They read self-help books. They look the sort. On audiobook of course while they work out at the gym, if not running down the narrow country road holding up traffic, to ensure as many people as possible see them leading a ‘morally responsible’ healthy life as endorsed by social doctrine. It is the only tie sweat is allowed even if it means purchasing non-running makeup to wear especially for this act.

‘Own the space you inhabit’ – self-help books often state such a mantra but in practise it is an endorsement of acting in a sociopathic manner. It is a vicious circle in which the advice tells you to act like those who do not consider you and in turn you become such a person to someone else who themselves goes seeking advice only to be told to do the same and thus the ouroboros of societal behaviour perpetuates itself leading to a loss of humanity for the sake of perceiving one’s self as ‘alive’ according to the perceptions of others.

It’s a vicious circle. The polite etiquette the British are known for is gradually being eroded away and will be lost one day. Every generation fears this believing it will happen within their life time but although it is put aside as a foolish notion it is happening much in the way that even with beaches the coast is gradually eroding away gradually no matter how slowly it is perceived to be doing so. It can be padded and defended with certain concrete defensives but one day it will be irrevocably lost. What Henry James’ generation feared in ‘Daisy Miller’, where we adopt the brashness of American societies ever revolving need for conquest and self-empowerment, will finally come to pass.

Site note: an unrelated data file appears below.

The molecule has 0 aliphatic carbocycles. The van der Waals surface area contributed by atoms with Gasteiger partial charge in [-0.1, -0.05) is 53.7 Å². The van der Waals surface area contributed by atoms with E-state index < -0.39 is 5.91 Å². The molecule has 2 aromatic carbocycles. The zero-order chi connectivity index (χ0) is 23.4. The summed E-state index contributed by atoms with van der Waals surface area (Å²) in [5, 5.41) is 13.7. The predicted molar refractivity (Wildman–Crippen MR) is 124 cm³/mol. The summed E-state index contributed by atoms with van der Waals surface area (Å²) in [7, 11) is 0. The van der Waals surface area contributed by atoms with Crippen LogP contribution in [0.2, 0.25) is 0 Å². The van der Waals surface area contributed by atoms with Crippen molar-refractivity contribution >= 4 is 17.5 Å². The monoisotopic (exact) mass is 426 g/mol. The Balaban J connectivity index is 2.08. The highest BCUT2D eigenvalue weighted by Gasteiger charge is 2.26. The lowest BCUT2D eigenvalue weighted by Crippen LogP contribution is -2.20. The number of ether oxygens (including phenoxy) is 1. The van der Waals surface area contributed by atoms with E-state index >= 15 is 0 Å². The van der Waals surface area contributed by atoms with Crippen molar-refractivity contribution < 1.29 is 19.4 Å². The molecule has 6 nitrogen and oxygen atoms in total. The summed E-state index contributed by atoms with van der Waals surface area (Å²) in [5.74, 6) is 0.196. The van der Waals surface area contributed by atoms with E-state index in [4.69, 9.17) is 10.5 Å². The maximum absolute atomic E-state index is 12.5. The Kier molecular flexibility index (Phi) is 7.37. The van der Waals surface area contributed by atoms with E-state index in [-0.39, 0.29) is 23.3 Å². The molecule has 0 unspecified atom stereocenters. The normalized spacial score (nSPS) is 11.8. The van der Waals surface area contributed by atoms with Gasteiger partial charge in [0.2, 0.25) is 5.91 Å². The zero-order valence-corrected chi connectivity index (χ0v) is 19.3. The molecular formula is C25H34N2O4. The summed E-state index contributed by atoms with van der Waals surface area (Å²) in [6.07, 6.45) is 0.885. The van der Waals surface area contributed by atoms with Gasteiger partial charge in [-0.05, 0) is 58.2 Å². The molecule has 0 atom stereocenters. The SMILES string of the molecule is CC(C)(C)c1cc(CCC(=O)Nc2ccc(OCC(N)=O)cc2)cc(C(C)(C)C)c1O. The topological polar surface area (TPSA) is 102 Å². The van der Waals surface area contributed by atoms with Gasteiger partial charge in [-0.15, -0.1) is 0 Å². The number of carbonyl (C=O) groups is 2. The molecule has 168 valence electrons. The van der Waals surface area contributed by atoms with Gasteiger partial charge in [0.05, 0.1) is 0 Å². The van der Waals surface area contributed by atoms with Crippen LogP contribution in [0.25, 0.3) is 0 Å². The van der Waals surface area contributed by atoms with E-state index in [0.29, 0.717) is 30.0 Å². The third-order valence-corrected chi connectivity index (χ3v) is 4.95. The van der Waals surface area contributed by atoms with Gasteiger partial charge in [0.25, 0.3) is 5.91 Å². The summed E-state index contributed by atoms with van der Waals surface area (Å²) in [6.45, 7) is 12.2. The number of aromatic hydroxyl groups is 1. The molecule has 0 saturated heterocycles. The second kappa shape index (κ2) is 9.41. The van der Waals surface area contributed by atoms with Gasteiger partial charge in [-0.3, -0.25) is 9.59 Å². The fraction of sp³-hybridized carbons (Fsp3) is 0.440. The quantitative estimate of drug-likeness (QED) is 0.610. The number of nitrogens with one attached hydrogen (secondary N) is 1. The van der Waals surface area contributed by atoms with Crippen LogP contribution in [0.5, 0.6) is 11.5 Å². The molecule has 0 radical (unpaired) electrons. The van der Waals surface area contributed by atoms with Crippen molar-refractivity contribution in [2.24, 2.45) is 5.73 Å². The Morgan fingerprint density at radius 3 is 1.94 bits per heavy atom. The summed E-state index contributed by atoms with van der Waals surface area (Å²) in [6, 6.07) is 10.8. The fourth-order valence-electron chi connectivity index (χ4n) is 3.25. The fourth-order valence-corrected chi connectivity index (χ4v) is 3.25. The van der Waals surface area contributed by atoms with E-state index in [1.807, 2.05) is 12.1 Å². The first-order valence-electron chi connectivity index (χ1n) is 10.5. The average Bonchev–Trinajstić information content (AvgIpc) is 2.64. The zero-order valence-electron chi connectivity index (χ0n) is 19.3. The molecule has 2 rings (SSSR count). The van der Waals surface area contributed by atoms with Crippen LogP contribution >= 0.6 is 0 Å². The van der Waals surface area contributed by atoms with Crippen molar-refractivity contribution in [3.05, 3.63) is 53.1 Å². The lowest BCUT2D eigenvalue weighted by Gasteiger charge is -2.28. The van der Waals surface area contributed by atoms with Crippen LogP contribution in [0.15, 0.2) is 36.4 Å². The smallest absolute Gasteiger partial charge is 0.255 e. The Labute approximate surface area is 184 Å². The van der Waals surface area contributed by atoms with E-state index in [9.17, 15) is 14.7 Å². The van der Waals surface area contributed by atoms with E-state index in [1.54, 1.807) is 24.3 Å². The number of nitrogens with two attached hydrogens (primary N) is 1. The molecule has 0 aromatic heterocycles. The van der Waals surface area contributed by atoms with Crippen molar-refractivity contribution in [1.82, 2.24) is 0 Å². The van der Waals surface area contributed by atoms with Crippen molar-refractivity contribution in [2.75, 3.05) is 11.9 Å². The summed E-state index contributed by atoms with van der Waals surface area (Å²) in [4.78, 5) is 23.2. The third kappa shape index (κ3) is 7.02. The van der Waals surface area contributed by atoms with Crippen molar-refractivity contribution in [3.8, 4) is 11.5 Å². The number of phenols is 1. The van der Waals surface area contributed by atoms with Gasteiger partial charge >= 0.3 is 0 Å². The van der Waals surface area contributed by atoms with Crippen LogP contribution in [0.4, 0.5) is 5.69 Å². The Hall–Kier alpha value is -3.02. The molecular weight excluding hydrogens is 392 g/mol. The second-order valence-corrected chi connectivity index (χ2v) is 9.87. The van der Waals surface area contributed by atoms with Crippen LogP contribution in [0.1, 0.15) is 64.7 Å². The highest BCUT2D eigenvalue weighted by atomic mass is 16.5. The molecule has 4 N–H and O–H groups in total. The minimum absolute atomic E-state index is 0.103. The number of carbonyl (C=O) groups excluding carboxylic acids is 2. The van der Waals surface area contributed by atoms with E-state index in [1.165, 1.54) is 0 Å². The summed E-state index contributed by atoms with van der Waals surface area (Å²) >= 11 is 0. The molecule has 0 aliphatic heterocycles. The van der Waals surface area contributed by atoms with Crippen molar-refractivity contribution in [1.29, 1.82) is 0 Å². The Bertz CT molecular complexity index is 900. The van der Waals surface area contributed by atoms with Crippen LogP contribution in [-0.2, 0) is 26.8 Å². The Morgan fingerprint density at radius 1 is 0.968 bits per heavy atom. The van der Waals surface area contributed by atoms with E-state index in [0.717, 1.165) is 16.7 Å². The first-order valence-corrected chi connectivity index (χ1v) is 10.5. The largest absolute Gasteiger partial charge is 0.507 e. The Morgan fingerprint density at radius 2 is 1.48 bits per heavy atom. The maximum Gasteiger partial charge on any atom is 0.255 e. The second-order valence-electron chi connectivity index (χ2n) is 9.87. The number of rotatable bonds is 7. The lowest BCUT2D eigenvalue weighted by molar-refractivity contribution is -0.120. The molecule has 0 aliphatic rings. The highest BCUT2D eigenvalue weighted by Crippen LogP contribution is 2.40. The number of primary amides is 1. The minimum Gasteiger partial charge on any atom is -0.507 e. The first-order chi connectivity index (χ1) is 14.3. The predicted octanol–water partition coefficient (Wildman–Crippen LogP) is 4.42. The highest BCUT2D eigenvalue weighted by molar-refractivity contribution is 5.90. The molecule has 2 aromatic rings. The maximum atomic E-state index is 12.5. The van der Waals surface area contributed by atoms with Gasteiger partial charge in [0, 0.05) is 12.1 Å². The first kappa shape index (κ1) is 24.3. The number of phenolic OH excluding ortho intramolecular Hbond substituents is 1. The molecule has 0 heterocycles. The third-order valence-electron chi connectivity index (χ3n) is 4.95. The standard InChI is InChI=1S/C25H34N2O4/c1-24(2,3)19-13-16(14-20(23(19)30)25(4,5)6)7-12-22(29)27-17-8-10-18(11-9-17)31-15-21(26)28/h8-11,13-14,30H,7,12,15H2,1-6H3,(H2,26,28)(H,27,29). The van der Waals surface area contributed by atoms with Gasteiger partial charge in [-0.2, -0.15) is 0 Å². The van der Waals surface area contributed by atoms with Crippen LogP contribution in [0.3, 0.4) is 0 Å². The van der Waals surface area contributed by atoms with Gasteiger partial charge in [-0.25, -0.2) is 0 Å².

In thinking that I am being unfair with this notion I dismiss it and go to the toilet.

There are three urinals against the wall. A man in the standard uniform of t-shirt and blue jeans of the casual relaxed yet casual smart man stands at the central urinal with his legs wide apart. ‘Own the space you inhabit’. He is breaching the understood social convention to use the furthest urinal and leave at least one urinal empty between users. In the scenario he should have taken the furthest and I the one furthest from him. But no instead he had all three to himself.